He stopped, pale, panting, quivering.
“How dare you! ... How dare—”
“Dare!” ... Bonbright glared at his father; then he felt a great, quivering emotion welling up within him, a something he was ashamed to have the eye of man look upon. His lips began to tremble. He swung on his heel and ran staggeringly toward his door, but there he stopped, clutched the door frame, and cried, chokingly, “It’s a lie. ... A lie. ... A slimy lie!”
Mr. Foote stood motionless, staring after his son as be might have stared at some phenomenon which violated a law of nature; for instance, as he might have stared at the sun rising in the west, at a stream flowing uphill, at Newton’s apple remaining suspended in air instead of falling properly to the ground. He was not angry—yet. That personal and individual emotion would come later; what he experienced now was a family emotion, a staggering astonishment participated in by five generations of departed Bonbright Footes.
He was nonplussed. Here had happened a thing which could not happen. In the whole history of the Foote family there had never been recorded an instance of a son uttering such words to his father or of his family. There was no instance of an outburst even remotely resembling this one. It simply could not be. ... And yet it was. He had witnessed it, listened to it, had been the target at which his son’s hot words had been hurled.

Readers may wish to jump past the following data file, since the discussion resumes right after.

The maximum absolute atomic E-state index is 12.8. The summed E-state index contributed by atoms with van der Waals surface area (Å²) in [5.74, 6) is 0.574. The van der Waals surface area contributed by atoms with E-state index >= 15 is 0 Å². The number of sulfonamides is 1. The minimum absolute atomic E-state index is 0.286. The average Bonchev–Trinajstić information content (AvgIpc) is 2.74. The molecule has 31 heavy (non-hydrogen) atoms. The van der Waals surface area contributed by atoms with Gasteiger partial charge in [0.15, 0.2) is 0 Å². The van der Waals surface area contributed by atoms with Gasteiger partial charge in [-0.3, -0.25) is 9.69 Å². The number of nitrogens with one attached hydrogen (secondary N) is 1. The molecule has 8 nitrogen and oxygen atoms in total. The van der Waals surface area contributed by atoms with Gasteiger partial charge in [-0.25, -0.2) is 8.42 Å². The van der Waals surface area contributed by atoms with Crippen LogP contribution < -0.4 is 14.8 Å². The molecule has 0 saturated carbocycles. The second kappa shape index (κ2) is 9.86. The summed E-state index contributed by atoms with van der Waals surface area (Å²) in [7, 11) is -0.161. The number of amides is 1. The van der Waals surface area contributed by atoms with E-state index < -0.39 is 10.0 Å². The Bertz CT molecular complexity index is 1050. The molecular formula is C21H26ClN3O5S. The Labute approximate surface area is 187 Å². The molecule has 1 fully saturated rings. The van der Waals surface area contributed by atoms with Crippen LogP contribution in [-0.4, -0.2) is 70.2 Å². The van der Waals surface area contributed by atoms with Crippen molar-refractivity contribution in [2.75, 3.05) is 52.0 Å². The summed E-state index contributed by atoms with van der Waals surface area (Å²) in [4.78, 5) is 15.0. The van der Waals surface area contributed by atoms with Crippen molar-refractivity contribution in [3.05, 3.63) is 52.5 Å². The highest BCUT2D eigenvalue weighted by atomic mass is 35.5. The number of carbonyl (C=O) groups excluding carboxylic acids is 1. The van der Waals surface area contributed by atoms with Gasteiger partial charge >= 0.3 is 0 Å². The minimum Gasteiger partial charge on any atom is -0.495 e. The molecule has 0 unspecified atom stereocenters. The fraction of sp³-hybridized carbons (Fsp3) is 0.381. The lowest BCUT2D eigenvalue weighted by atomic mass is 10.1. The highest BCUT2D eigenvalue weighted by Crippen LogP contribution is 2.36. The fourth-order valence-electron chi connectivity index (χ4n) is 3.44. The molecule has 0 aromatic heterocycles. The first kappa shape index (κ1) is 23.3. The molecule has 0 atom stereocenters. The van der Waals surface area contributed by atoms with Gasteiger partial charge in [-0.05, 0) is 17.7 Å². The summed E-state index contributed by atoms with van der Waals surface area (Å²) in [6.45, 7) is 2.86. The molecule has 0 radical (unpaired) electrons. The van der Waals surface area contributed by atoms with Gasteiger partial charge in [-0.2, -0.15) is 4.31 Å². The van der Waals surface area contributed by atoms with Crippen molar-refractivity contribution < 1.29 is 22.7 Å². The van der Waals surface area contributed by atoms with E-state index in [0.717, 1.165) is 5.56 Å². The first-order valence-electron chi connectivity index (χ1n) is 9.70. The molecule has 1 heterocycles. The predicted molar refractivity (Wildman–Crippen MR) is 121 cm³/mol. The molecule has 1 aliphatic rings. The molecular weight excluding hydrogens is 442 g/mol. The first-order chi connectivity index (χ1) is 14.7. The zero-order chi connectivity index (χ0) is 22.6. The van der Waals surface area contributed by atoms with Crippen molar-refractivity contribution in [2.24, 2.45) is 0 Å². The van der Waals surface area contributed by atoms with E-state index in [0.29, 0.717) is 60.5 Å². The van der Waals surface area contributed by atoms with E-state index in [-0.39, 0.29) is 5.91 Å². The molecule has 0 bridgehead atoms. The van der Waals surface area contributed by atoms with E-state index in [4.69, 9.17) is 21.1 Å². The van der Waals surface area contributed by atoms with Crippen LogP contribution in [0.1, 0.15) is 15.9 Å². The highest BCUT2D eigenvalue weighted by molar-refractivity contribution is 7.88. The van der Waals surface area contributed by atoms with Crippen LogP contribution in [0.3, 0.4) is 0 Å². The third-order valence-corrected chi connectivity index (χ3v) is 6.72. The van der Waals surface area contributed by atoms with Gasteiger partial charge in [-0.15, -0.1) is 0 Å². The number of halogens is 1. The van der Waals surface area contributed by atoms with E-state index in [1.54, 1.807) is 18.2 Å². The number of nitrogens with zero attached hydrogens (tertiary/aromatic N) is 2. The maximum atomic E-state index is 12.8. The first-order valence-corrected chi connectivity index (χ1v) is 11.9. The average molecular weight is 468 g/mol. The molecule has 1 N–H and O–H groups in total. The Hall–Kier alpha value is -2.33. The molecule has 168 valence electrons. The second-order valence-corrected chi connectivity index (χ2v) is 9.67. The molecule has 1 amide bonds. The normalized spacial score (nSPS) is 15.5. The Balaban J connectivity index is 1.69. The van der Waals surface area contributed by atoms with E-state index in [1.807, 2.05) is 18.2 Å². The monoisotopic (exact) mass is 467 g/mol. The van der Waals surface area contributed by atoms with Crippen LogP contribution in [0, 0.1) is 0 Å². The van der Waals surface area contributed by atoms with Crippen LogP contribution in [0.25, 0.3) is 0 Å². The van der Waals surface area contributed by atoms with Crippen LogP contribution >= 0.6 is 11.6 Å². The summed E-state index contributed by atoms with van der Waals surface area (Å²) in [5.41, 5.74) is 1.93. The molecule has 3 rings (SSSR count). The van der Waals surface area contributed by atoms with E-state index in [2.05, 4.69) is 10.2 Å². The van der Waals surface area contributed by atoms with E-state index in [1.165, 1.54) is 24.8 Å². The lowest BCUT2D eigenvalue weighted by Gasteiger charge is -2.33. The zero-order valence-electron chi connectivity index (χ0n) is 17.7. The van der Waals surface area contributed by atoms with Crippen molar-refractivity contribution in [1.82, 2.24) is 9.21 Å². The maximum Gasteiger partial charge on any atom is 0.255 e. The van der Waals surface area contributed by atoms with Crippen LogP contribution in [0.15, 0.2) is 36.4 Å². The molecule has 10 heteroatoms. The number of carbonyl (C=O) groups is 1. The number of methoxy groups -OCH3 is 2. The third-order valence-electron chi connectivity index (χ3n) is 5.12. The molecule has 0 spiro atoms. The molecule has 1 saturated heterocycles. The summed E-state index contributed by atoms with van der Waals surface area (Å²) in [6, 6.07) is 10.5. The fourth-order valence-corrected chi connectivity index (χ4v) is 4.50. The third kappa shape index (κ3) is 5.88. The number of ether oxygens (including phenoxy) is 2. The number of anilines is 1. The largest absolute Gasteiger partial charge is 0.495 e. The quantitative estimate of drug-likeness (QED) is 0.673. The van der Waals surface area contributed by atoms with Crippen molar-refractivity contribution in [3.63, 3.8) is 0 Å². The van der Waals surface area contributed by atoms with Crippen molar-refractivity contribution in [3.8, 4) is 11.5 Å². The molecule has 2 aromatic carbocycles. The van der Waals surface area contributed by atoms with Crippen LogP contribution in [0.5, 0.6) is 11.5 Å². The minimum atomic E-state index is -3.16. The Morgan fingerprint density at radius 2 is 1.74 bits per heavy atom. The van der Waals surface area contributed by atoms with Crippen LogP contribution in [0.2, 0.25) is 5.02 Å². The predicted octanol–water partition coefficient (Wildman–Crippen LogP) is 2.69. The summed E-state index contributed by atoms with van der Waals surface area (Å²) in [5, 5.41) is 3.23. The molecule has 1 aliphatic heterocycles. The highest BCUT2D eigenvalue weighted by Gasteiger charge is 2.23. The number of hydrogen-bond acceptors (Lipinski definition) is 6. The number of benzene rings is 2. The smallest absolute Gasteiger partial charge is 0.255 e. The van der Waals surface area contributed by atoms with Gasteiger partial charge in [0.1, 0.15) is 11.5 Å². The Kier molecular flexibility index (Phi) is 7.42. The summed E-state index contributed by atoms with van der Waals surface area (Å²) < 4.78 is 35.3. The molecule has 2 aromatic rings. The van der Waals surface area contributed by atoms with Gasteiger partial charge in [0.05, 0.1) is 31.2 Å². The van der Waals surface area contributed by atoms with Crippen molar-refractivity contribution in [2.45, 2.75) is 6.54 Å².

For most occurrences in his life Mr. Foote could find a family precedent. This matter had been handled thus, and that other matter had been handled so. But this thin—it had never been handled because it had never happened. He was left standing squarely on his own feet, without aid or support.
Mortification mingled with his astonishment. It had remained for him--who had thought to add to the family laurels the literary achievement of portraying philosophically the life of the Marquis Lafayette—to father a son who could be guilty of thinking such thoughts and uttering such words. He looked about the room apprehensively, as if he feared to find assembled there the shades of departed Bonbrights who had been eavesdropping, as the departed are said to do by certain psychic persons. ... He hoped they had not been listening at his keyhole, for this was a squalid happening that he must smother, cover up, hide forever from their knowledge.